Exile on State Street: Poverty, Violence, and No Voice on City Council
With at-large elections, many Erie City neighborhoods lack direct representation on City Council.
"A pure democracy is a society consisting of a small number of citizens, who assemble and administer the government in person." – James Madison
Obviously, our great democracy is not a "pure" democracy on a state and national scale. Instead, we rely on a representative democracy, as voters in various districts elect representatives who, at least in theory, take the interest of their constituents to their respective capitals.
But what about here in the City of Erie, at the local government level – the City Council? Do these various councilmembers really represent the City's neighborhoods and their unique issues?
I started thinking about this issue recently with the tsunami-like wave of gun violence threatening the City's residents. By the time this article is in print, there will have been approximately 100 shooting incidents in the City since the beginning of January. By all accounts, at least 36 people have been injured or killed in the bloodletting. Many law-abiding residents of the City live in constant fear for their safety, particularly if they're living in the "forgotten" neighborhoods of the City where the majority of the mayhem has been perpetrated. These are the City's depressed neighborhoods, marked by housing blight, infrastructure deterioration, and lack of economic opportunity.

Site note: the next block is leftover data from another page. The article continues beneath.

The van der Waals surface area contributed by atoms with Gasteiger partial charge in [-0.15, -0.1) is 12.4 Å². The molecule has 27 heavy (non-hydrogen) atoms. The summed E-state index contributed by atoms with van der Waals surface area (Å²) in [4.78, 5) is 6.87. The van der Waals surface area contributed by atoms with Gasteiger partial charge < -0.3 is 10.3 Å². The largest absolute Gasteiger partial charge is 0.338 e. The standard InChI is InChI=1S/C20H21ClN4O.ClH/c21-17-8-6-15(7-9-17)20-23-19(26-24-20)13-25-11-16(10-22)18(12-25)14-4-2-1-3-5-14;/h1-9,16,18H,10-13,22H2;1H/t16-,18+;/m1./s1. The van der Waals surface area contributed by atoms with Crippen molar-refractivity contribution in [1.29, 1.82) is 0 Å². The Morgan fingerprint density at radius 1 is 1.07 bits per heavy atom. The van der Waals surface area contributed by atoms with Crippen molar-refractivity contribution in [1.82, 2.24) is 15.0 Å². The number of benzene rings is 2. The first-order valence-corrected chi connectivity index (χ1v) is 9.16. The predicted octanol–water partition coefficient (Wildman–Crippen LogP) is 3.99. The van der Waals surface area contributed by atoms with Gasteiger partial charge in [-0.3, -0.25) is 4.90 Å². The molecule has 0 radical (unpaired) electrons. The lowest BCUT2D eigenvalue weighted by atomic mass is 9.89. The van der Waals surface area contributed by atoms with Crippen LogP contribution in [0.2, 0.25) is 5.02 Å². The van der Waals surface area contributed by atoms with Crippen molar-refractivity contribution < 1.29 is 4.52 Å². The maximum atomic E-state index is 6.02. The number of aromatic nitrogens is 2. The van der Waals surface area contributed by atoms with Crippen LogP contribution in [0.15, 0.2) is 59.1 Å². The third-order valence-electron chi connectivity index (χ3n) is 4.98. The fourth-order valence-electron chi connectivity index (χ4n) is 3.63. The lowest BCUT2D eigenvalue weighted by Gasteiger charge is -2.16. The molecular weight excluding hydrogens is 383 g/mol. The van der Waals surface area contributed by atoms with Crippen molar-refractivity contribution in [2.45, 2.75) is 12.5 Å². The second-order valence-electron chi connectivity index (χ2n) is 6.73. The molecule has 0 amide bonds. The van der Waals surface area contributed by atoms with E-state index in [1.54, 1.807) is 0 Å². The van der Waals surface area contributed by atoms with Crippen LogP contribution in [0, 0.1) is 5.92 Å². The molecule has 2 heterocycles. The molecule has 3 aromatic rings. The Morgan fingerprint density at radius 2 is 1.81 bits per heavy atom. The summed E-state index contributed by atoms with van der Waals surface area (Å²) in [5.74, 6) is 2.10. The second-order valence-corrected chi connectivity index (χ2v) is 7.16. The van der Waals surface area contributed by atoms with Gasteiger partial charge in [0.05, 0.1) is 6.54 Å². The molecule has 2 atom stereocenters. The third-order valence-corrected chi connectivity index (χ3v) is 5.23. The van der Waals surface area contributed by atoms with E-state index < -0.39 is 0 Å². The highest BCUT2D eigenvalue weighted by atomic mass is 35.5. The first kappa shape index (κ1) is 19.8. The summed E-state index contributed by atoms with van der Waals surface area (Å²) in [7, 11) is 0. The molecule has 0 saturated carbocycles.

I do not believe that any serious observer of this violence can deny that it is at crisis proportions. To say that the mayor's response to the crisis has been anemic is an understatement. And let me be clear: This is not a condemnation of the men and women of the Erie Police Bureau. They are doing everything they can with what they have to stem the tide of violence. Unfortunately, it took the mayor nearly four months to at least publicly address the situation. And our City Councilmembers, has anyone even heard a peep from them on this critical issue?
From our City officials, there is little interest and even less action. The areas of the City most affected already suffer from a sense of hopelessness. This lack of hope has led to apathy and an environment that condones violence as a means of problem solving. To be sure, this is not the only cause of the violence, but in a City that has seen some better days, I believe it is an important factor. And a significant factor contributing to this sense of hopelessness is the lack of representation of many of the City's neighborhoods in their elected government – particularly the City Council.
The City's current form of government, the Mayor-Council Plan was adopted in the mid-1960s – a time during which Erie was still a growing city. The Plan called for the election of an executive – the mayor – as well as the treasurer, controller, and a legislature – the council. All elected officials, including the councilmembers, were and are elected at-large, meaning individual councilmembers do not represent districts or neighborhoods but represent the entire City.